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South Korea: Massive fire at lithium battery factory kills 22 foreign nationals, death toll may rise

Local fire official Kim Jin-young told a televised briefing said most of the missing people were foreign nationals including Chinese. He said the mobile phone signals of the missing people were tracked to be coming from the second floor of the factory.

Edited By: Ajeet Kumar @Ajeet1994 Seoul Updated on: June 24, 2024 16:43 IST
Firefighters work at the site of a burnt lithium battery manufacturing factory in Hwaseong, South Ko
Image Source : AP Firefighters work at the site of a burnt lithium battery manufacturing factory in Hwaseong, South Korea.

A fire at a lithium battery manufacturing factory near South Korea's capital on Monday left at least 22 people dead, as per multiple reports. It cited a fire official saying the death count could rise further. The fire at the factory in Hwaseong city, just south of Seoul, was initially found to have killed one person and injured four others, two of them critically. Rescue workers later retrieved eight additional bodies from the factory, increasing the death toll to 20, local fire official Kim Jin-young told a televised briefing.

Kim earlier said most of the missing people were foreign nationals including Chinese. He said the mobile phone signals of the missing people were tracked to be coming from the second floor of the factory. South Korean media reported that much of the blaze were put out. The exact cause of the fire wasn't immediately known. Kim said a total of 102 people were working at the factory before the fire occurred.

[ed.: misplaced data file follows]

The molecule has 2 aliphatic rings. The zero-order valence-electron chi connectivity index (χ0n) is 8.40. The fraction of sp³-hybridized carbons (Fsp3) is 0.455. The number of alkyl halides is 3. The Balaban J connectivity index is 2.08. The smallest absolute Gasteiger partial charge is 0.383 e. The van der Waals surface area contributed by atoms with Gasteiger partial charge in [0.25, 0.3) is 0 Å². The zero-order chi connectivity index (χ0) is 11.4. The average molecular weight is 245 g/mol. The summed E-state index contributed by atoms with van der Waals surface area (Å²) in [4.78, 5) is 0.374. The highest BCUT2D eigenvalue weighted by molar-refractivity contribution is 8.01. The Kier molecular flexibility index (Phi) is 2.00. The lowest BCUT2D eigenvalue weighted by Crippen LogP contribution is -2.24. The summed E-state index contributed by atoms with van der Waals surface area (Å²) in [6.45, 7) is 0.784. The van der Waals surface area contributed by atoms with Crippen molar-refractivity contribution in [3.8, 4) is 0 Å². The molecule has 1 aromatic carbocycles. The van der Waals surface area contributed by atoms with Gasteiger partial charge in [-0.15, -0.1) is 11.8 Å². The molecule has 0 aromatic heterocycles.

VIDEO: South Korean firefighter searching the missing factory employees 

Of the 23 people missing in the fire, 20 are believed to be foreigners, including Chinese nationals, they said, adding the number is subject to change as the daily list of full and part-time workers was destroyed.

South Korean govt calls urgent meeting 

The government called an urgent session of the Central Disaster and Safety Countermeasure Headquarters in the afternoon to strategise on reducing casualties from the disaster. During the session, Minister of the Interior and Safety Lee Sang-min urged all pertinent government bodies and local administrations to deploy every resource and personnel available to quell the fire and save survivors.

The fire started at one of the factory buildings owned by a company named Aricell. Kim Jin-young, a local fire official, said the victims likely failed to escape via stairs to the ground. He said that authorities will investigate whether there were fire extinguishing systems at the site and if they worked. Kim said a total of 102 people were working at the factory before the fire occurred. He said that two of the eight injured were in serious conditions.

Earlier, President Yoon Suk Yeol directed Minister Lee to spare no effort in searching for and rescuing the missing individuals, utilising all manpower and equipment at their disposal.

What caused the blaze?

The blaze began in the morning after a series of battery cells exploded inside a warehouse with some 35,000 units, Kim said. Firefighters were seen spraying the damaged steel and concrete building. Parts of the upper level had collapsed, and large chunks of the building looked like they had been blown out into the street by an explosion. Aerial footage showed massive smoke clouds billowing from the structure.

South Korea's Prime Minister Han Duck-soo, the country's second-most powerful official, and Interior and Safety Minister Lee Sang-min visited the site later Monday. Han asked officials to provide government assistance for funeral services and support programmes for victims' relatives, according to Han's office.

In the past few decades, many people from China, including ethnic Koreans, have migrated to South Korea to seek jobs. Like other foreign migrants from Southeast Asian nations, they often end up in factories or in physically demanding and low-paying jobs shunned by more affluent South Koreans.

(with inputs from agencies)

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